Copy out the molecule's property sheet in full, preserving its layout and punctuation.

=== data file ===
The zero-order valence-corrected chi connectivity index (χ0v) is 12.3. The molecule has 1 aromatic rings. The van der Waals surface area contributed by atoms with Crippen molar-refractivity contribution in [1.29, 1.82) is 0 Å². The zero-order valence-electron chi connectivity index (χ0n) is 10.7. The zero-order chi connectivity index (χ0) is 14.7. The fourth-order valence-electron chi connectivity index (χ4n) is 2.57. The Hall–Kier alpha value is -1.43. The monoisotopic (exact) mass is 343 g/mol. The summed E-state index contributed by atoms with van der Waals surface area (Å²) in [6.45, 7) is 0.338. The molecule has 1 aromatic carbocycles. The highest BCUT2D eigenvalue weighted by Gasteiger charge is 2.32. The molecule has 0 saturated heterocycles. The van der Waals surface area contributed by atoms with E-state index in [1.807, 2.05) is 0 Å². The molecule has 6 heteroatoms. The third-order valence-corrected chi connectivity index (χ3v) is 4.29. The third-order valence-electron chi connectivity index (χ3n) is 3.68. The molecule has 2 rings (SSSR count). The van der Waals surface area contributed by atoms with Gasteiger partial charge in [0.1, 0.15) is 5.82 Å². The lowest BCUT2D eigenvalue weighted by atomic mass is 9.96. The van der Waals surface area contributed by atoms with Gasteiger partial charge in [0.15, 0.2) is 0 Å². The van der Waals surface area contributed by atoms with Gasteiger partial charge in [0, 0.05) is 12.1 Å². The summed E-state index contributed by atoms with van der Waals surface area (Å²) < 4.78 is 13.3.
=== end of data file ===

The zero-order valence-corrected chi connectivity index (χ0v) is 12.3. The molecule has 1 aromatic rings. The van der Waals surface area contributed by atoms with Crippen molar-refractivity contribution in [1.29, 1.82) is 0 Å². The zero-order valence-electron chi connectivity index (χ0n) is 10.7. The zero-order chi connectivity index (χ0) is 14.7. The fourth-order valence-electron chi connectivity index (χ4n) is 2.57. The Hall–Kier alpha value is -1.43. The monoisotopic (exact) mass is 343 g/mol. The summed E-state index contributed by atoms with van der Waals surface area (Å²) in [6.45, 7) is 0.338. The molecule has 1 aromatic carbocycles. The highest BCUT2D eigenvalue weighted by Gasteiger charge is 2.32. The molecule has 0 saturated heterocycles. The van der Waals surface area contributed by atoms with E-state index in [1.807, 2.05) is 0 Å². The molecule has 6 heteroatoms. The third-order valence-corrected chi connectivity index (χ3v) is 4.29. The third-order valence-electron chi connectivity index (χ3n) is 3.68. The molecule has 2 rings (SSSR count). The van der Waals surface area contributed by atoms with Gasteiger partial charge in [0.1, 0.15) is 5.82 Å². The lowest BCUT2D eigenvalue weighted by atomic mass is 9.96. The van der Waals surface area contributed by atoms with Gasteiger partial charge in [0.15, 0.2) is 0 Å². The van der Waals surface area contributed by atoms with Gasteiger partial charge in [0, 0.05) is 12.1 Å². The summed E-state index contributed by atoms with van der Waals surface area (Å²) < 4.78 is 13.3.